- by Patrick Casey
Brexit and a nascent English populism have split conservatives, made anarchists of some of them, then handed them the reins. Dominic Cummings in Number 10; Boris Johnson babbling in his pocket; a Cabinet assortment of crank and crook – one third fanatical, two thirds ornamental – soldier and shopkeeper thrown in with the usual lawyer and toff. And what a torrid time they’ve had of it, the poor devils. Chasing the science, manoeuvring activist lawyers, mutant algorithms, the law. Cometh the hour, cometh the man – but they must have put him on furlough.
Matthew Hancock, health
Hancock is the brains behind Britain’s world-class and massively successful public health response to Covid-19. Charismatic, astute, good with numbers – all are terms that fail to describe him. Having cut his teeth in the software business, the Department of Health was the perfect place to get them fixed. There, his IT know-how inspired Britain’s world-leading contact-tracing app (a call centre) and his department’s ability to turn 60,000 coronavirus tests daily into 100,000 without actually having to do more coronavirus testing. A similar ingenuity produced Operation Moonshot – the government’s plan to bewilder ten million people a day until 2021. This foretold mass test scheme brought charges that it wouldn’t work, didn’t make sense and could make things worse. Where Hancock intendeds conjury, his naysayers only see policy.
Gavin Williamson, education
It might be said that Gavin Williamson CBE embodies a more modern, more equal British democracy, one in which really anyone can be a government minister. Sacked by Theresa May after secret talks on Huawei were leaked to the press, he wasn’t long in the wilderness. Within weeks Johnson was in Downing Street scraping the ministerial barrel. Williamson’s luck was in. With teenage angst extending into his mid-forties – an unrelenting rebel against his Labour-voting parents – childish insights made him uniquely qualified for the role of Education Secretary. In the job, he sought just deserts for all those who’d picked him last at football and to whose parties he was never invited – downgrading exam results at state schools and making Ofqual take the blame. He reasoned to spare students from jobs beyond their competence – a concern doubtless informed by experience.
It is the occupants of the great offices of state that best sum up this government. After constructive dismissal from the Treasury in February, Sajid Javid noted that the conditions imposed on him by Number 10 could not be accepted by any self-respecting minister. Hence Rishi Sunak. And from the ever amenable to the quasi-maniacal: headbanger Home Secretary Priti Patel, affording Downing Street that fascistic aesthetic guaranteed to win hearts and minds and Red Wall votes. Last and least, Johnson’s alleged second-in-command, first among eejits, Deputy Dominic Raab: the once Brexit Secretary who ‘hadn’t quite understood’ the importance of the Dover-Calais crossing; the man who thinks anti-racism protesters taking a knee was inspired by Game of Thrones. Dubbed The Turnip by EU negotiators, he’s known on the continent as England’s answer to Dan Quayle – the gaffe-prone Reaganite of American yesteryear – an analogy which is rather unfair to one of them.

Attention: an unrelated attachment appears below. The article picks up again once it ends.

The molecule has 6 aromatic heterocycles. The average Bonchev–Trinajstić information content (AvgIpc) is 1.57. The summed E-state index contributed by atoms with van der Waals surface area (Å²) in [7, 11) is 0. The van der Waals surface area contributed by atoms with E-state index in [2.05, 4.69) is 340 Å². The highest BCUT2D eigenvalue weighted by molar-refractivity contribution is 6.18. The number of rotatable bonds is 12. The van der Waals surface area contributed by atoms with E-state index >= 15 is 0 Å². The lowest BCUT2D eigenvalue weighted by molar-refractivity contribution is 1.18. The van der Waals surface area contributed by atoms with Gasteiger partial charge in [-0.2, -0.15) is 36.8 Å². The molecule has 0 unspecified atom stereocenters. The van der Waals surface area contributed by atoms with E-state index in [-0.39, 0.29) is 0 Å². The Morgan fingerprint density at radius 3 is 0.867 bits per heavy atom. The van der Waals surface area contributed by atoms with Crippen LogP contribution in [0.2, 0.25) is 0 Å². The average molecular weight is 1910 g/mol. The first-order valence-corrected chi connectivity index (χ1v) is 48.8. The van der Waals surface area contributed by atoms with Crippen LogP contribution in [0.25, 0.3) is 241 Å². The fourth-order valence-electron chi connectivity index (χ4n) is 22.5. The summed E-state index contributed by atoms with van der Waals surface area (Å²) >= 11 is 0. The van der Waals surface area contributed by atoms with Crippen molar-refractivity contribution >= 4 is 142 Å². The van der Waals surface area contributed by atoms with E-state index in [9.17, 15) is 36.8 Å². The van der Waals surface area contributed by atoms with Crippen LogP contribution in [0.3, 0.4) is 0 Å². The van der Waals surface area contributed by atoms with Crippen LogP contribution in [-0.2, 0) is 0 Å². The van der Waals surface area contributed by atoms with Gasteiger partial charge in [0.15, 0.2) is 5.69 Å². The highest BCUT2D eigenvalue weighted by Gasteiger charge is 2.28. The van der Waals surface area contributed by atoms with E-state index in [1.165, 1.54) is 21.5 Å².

It’s easy to see why Raab’s held in such high esteem by his staff – to the extent that they once played at who could sneak the most ‘A’s into his surname in official documents. We understand the record was five. Whether in the office, in Brussels or in tête-à-tête with Cummings and co, the Right Honorable Raaab commands a similar authority wherever he goes.
When Christopher Grayling left government this summer, FRFI were sorry to see him go, having followed his career closely. But now we congratulate him on a new appointment. Chris will be working as adviser to the company running Thamesport and Felixstowe – albeit on a very part-time basis, reminiscent of his time as Minister for Transport.
It’s unfortunate Grayling’s political career is remembered, not for his long years of service to the people of Epsom and Ewell, but by momentary ministerial lapses of judgment, memory and ethics – occasionally all three at once. His contribution to Brexit contingency-planning is not easily forgotten: Tasked with securing extra cross-channel freight capacity, Grayling took the bold decision to conclude a multi-million-pound contract with the little-known Seaborne Freight – the ferry company that, we learnt, did not actually possess any boats. Regrettably, Grayling had clean forgot about the Channel Tunnel. As he failed to include it in the bidding process, his department struck another megadeal. With a £33m out-of-court settlement in the bank, EuroTunnel would provide the extra freight capacity itself. Still, nothing ventured, nothing gained.
Buffoons and zealots don’t control government in its ascendency – they come to power when all else is coming apart. Cummings and Johnson are at war on most fronts: with Brussels, with Whitehall, sometimes with reality. Having shed several of Brexit’s true believers along the way, they must now go the extra mile to prove fealty to the cause. Majority governments are supposed to be stable, but Johnson has to rely on such low-grade political material because he is contending with so much of his own party. The incompetence of his ministers is so exposed because they are now at odds with the civil service. Their adventures are suddenly scrutinised across the entire news media, including the conservative press. These are the conditions that make the tyrannical methods of Cummings possible – and make him indispensable. Of those cabinet members with a vertebra or two, he made short work. Populism did not cause Brexit, but populism is the logic of Brexit and will only gain momentum as reality engulfs its promised land.